The keys to success for resolving the example problems lie primarily in communication. At all points in the process, the department head was in the know about the identified problems, potential solutions, and goal progress. The department head communicated to the Chief areas of concern, big picture priorities, and chain of command support. The Chief worked hand-in-hand with the LPO and department personnel to identify problems, to solicit ideas for resolving the problems, and to implement planned solutions.

      ATCS Hicks

    2. jason gibsonFebruary 3, 2013 at 11:16 AM
      As an "expert” many will come to you seeking solutions. Occasionally, you will be faced with an issue to which you do not have the answer. As a FCPO, what would you do if placed in this situation?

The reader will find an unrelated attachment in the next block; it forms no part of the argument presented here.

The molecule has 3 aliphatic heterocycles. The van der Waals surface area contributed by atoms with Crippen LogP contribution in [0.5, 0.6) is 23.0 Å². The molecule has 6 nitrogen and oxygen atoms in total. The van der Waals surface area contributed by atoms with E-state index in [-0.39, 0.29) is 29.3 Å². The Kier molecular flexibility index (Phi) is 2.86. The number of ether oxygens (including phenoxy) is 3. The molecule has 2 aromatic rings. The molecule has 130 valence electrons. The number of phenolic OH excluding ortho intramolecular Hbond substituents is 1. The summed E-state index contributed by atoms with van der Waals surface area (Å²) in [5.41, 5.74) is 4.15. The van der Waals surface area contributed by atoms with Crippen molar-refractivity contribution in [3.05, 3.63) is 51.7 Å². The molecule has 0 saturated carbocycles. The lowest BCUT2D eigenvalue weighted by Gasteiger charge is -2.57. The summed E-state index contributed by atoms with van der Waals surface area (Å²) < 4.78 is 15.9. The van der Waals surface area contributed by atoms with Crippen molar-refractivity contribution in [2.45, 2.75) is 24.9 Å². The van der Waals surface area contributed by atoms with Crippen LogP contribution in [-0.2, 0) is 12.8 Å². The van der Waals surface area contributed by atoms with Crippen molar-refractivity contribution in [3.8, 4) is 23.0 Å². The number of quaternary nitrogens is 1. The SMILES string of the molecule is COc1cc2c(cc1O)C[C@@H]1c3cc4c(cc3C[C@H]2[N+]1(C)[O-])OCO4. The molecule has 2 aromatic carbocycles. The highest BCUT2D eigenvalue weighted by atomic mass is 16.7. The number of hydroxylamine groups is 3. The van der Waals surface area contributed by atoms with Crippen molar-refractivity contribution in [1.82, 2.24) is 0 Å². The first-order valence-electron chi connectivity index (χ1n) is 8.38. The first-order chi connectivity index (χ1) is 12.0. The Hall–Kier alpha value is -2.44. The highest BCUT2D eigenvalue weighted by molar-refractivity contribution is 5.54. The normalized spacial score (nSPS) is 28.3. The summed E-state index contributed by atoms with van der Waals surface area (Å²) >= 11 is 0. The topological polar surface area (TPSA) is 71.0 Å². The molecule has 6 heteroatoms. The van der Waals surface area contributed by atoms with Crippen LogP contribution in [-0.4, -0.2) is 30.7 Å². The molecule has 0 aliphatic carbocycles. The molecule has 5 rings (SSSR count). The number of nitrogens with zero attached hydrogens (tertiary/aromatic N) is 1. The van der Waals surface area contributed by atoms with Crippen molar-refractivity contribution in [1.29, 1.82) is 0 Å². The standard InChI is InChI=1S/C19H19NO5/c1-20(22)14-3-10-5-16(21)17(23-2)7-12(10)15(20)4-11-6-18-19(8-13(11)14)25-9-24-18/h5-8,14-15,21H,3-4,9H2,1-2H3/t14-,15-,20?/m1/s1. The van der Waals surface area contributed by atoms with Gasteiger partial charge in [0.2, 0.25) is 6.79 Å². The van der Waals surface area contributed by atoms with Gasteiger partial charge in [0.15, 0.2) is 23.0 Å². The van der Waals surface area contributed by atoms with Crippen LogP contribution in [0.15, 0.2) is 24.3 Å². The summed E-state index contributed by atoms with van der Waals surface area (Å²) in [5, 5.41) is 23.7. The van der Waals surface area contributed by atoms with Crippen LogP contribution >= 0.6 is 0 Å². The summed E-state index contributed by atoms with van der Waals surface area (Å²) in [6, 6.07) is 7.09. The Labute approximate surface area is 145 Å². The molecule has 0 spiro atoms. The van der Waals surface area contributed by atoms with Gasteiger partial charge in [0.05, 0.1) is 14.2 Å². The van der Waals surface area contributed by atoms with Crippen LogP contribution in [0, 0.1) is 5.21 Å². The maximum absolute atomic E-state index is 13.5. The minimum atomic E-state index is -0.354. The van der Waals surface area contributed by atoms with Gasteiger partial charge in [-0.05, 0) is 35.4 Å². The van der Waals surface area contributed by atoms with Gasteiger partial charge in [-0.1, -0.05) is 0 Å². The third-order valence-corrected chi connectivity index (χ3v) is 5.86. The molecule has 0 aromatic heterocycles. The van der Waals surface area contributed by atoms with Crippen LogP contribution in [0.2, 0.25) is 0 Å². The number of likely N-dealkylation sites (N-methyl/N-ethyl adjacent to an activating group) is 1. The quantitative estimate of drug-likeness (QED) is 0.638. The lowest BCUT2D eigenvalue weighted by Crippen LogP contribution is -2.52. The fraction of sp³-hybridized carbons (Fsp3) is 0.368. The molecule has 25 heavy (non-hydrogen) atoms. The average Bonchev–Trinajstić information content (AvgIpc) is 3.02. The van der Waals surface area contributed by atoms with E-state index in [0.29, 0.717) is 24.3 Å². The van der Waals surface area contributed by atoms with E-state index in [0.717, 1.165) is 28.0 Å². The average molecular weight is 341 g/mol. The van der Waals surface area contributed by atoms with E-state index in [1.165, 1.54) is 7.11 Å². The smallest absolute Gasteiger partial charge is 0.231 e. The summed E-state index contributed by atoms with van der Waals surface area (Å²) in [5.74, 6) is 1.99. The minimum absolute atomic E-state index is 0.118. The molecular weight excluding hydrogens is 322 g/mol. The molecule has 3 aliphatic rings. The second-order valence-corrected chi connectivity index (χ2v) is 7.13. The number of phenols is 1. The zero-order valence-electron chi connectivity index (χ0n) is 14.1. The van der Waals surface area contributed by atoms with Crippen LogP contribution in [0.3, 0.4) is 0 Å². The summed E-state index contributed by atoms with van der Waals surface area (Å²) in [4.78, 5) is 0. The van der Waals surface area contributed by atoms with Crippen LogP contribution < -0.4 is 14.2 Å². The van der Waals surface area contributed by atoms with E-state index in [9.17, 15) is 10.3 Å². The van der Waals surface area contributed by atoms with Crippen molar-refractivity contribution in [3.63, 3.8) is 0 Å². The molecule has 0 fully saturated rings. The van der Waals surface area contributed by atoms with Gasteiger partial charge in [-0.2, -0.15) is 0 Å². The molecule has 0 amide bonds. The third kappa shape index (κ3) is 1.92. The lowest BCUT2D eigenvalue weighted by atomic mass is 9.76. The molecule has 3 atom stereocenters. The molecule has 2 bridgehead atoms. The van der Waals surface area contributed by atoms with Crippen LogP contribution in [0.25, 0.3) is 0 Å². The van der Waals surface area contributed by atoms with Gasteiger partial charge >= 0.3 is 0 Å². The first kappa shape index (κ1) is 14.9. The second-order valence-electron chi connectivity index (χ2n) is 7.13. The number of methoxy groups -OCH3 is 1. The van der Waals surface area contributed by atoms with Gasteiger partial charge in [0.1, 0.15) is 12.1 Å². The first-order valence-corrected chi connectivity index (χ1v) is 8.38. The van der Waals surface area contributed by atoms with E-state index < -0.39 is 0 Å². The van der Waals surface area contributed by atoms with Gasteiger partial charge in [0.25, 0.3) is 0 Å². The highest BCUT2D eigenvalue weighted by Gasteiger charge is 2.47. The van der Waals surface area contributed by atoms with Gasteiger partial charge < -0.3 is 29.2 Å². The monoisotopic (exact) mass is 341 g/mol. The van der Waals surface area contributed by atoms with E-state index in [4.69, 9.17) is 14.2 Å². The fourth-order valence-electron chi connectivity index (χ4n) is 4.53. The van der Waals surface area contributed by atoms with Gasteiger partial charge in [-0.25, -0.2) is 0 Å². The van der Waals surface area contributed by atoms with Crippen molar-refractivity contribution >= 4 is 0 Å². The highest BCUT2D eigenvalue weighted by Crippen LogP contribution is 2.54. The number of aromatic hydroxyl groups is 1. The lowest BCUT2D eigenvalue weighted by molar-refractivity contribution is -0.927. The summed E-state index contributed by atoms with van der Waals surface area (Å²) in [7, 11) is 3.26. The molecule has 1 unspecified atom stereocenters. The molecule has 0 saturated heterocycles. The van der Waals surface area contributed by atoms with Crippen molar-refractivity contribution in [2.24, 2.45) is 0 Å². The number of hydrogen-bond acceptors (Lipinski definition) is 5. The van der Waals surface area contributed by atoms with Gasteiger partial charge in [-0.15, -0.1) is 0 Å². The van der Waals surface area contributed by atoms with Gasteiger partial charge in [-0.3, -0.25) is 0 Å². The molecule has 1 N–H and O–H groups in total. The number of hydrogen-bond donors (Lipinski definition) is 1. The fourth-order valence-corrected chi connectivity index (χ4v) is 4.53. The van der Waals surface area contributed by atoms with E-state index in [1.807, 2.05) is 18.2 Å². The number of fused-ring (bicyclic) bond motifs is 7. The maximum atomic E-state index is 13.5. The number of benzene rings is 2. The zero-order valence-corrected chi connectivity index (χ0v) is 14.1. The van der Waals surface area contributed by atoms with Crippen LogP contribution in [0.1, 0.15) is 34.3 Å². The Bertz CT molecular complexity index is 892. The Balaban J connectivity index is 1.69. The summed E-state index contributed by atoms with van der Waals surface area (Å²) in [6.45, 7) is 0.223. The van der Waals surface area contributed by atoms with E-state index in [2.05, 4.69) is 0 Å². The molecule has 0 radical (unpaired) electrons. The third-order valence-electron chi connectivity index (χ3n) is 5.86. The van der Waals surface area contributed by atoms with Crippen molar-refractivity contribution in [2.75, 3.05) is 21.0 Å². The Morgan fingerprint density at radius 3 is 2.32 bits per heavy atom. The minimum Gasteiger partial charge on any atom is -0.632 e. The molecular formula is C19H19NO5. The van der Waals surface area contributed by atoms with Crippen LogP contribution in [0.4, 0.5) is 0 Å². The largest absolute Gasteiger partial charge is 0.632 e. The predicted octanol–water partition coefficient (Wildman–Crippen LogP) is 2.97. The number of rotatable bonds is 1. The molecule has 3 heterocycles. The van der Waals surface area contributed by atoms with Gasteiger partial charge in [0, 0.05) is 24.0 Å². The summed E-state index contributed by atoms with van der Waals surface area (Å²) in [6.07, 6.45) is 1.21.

I strongly feel that being an “expert” does not require having all the answers…… It does however require that you be knowledgeable of the resources available to you so that you can utilize these resources to obtain the answer.
      The older that I get, the less I remember! I can tell you that I just don’t remember things the way that I once did. I once tried to toss out an answer when one approached me as a SME. That answer turned out to be incorrect. I gave my “best” answer to the LCDR but just then, an AWF2 ,who had just finished taking his rating exam, shouts “WRONG! That was on my test and here it is in writing.”. You could observe the body language of the officer seeking assistance. My credibility was diminished and I felt embarrassed to have been schooled by a junior person.
      From that point forward, I vowed that if there was any hesitation or doubt about my answer, I would refer to the resource containing the answer.